Most have a typical roar, this type has a whine superimposed on that. Not the old time "jet whistle" sound, like some executive jets, it is a much lower tone.

  6. #16
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    Quote Originally Posted by Evan
    Talking about times changing the last time I flew on an A320 was in 1997 coming back from Europe. We were flying in the frontmost seats and the captain had left the door open during the flight. I wandered up to the door and asked if I could observe for a while and he invited me in to chat. Saw some beautiful noctilucent clouds on the way over the greenland icecap.


    It makes you realize all the cool stuff that we've lost since 9-11,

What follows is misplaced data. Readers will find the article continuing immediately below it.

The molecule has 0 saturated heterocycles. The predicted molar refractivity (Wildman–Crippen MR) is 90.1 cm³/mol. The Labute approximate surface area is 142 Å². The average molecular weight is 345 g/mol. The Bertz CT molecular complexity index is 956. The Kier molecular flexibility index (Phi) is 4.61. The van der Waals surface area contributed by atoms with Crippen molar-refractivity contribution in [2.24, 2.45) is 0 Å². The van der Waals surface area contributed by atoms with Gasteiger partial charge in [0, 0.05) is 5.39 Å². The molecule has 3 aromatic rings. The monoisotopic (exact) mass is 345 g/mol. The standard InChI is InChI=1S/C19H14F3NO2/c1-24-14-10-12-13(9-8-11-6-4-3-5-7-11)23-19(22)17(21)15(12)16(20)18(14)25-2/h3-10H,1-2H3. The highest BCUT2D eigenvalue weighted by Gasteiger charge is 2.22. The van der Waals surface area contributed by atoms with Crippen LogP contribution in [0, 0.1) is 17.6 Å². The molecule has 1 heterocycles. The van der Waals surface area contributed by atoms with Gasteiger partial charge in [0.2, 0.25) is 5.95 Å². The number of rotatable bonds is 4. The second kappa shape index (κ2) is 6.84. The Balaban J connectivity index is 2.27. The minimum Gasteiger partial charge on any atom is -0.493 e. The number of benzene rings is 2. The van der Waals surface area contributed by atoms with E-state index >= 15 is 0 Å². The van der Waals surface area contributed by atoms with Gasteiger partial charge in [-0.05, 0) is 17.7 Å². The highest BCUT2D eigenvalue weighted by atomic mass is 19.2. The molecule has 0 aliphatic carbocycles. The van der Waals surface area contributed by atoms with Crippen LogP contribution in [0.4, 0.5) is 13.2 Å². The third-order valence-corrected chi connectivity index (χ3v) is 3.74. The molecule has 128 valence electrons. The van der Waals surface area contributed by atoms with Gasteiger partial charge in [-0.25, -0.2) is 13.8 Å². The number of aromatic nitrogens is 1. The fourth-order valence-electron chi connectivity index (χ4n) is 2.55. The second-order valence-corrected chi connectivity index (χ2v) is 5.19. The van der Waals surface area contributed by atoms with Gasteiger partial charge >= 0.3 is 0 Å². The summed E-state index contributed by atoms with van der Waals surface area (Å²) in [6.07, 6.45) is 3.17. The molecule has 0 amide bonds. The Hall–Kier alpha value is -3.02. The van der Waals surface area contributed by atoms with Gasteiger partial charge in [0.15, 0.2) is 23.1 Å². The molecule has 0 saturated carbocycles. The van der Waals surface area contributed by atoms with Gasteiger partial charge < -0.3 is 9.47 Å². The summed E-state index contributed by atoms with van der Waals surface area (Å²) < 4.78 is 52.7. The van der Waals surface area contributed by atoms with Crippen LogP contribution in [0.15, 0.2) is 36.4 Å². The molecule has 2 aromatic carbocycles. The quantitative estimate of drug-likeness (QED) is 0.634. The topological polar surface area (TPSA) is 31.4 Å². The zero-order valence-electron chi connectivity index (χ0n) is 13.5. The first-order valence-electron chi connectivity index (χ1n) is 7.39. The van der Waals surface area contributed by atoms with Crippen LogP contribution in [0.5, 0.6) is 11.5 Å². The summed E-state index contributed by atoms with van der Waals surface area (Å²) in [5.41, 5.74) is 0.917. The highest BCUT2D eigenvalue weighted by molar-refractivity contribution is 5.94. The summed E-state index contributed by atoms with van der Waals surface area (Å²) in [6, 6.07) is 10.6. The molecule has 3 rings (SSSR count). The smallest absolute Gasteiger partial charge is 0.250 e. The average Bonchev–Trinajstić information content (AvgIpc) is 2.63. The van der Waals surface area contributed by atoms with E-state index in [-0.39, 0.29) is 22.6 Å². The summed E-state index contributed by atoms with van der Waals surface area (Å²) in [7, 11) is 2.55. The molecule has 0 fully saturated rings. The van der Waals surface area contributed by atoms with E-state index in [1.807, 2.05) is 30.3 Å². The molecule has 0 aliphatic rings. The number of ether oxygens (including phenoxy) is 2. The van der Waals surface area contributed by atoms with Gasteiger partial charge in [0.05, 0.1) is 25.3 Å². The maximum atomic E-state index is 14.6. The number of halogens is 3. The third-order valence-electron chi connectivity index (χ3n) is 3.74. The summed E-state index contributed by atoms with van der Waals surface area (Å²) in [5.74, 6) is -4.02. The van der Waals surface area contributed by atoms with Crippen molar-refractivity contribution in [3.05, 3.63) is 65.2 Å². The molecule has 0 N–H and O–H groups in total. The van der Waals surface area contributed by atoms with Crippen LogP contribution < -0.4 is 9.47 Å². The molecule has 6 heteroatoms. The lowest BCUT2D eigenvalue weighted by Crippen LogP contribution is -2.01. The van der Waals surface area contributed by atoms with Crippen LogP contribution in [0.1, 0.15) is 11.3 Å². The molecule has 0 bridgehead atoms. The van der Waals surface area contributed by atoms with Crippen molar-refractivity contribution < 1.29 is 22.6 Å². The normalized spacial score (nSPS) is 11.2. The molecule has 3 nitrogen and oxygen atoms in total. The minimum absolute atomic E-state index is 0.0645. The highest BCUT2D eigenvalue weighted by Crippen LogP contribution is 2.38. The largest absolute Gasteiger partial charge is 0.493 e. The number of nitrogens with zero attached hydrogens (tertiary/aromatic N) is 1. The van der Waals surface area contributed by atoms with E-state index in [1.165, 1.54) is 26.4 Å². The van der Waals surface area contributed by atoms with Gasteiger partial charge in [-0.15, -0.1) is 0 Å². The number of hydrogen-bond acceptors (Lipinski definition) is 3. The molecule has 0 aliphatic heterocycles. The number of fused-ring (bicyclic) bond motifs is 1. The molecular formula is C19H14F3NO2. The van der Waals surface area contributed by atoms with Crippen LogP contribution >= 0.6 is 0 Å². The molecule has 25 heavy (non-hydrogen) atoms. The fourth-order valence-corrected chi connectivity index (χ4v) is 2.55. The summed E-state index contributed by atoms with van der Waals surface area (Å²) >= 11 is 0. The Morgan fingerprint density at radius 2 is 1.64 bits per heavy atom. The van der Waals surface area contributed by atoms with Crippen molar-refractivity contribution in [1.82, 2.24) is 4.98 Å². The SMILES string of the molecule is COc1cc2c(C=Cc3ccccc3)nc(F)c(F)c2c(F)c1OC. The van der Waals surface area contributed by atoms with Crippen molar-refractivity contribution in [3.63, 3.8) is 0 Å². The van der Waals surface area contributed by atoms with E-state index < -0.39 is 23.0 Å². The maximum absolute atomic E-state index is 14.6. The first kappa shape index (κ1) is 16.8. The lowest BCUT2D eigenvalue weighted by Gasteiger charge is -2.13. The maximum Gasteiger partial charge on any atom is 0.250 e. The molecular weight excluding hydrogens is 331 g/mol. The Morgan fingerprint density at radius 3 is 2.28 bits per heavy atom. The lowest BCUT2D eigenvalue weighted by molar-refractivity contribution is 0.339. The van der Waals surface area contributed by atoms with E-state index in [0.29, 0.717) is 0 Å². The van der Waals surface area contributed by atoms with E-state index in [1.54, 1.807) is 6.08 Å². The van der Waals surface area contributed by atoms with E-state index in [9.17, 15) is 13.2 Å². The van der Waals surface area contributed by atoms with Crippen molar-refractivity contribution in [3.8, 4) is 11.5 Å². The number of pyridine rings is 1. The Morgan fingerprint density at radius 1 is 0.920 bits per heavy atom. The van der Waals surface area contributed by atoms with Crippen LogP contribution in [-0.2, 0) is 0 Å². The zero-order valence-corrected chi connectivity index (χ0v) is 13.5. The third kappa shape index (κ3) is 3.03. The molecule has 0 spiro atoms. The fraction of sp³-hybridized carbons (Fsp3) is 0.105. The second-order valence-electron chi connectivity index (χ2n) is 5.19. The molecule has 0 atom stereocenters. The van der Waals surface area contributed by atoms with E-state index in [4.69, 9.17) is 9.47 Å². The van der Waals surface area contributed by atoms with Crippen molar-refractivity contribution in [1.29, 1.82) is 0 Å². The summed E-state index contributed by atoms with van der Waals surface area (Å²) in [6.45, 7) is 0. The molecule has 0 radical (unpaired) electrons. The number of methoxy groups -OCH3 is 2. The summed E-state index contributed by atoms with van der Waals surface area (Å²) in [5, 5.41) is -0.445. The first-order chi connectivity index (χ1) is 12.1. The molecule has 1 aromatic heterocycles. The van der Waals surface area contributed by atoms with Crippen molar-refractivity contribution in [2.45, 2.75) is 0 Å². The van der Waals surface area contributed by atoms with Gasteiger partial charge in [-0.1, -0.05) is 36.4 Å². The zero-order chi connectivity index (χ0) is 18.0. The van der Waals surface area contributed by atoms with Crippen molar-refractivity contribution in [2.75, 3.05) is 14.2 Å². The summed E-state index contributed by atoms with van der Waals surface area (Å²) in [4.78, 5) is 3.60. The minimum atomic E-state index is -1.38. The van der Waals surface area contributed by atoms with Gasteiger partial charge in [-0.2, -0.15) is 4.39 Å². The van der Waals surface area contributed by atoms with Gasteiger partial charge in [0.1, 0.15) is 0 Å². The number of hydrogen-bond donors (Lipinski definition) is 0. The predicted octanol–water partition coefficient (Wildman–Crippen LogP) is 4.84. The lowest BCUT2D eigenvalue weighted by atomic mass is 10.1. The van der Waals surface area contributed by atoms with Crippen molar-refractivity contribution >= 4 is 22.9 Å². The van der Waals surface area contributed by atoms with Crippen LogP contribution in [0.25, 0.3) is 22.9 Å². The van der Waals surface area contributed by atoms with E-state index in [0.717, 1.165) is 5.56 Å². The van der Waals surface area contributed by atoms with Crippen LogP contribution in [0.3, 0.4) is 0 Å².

all the changes we've had to make and most are in the form of becoming more robotic and less human.

  7. #17
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    We sure have.. In 1991 I sat in the right seat of BA 747 for an hour as we went close to the North Pole flying from Tokyo to London... Nice... Incredible view of the Northern lights all around.

    Chance of doing that today is pretty much zero.

  8. #18
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    [QUOTE=krutch] I like the panic grab handle by the window, is that the emergency exit?
    QUOTE]



    That's used to adjust the rear view mirror.

  9. #19
    PeteF Guest

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    Quote Originally Posted by Evan
    So what happens when an aircraft the size and weight of the A-380 is cruising along at maximum cruise heading south west and suddenly encounters the northeast flowing Jet Stream at FL300 or so? Temporarily it can add 100 knots or more to the IAS. We are located where the Jet stream is very frequently overhead.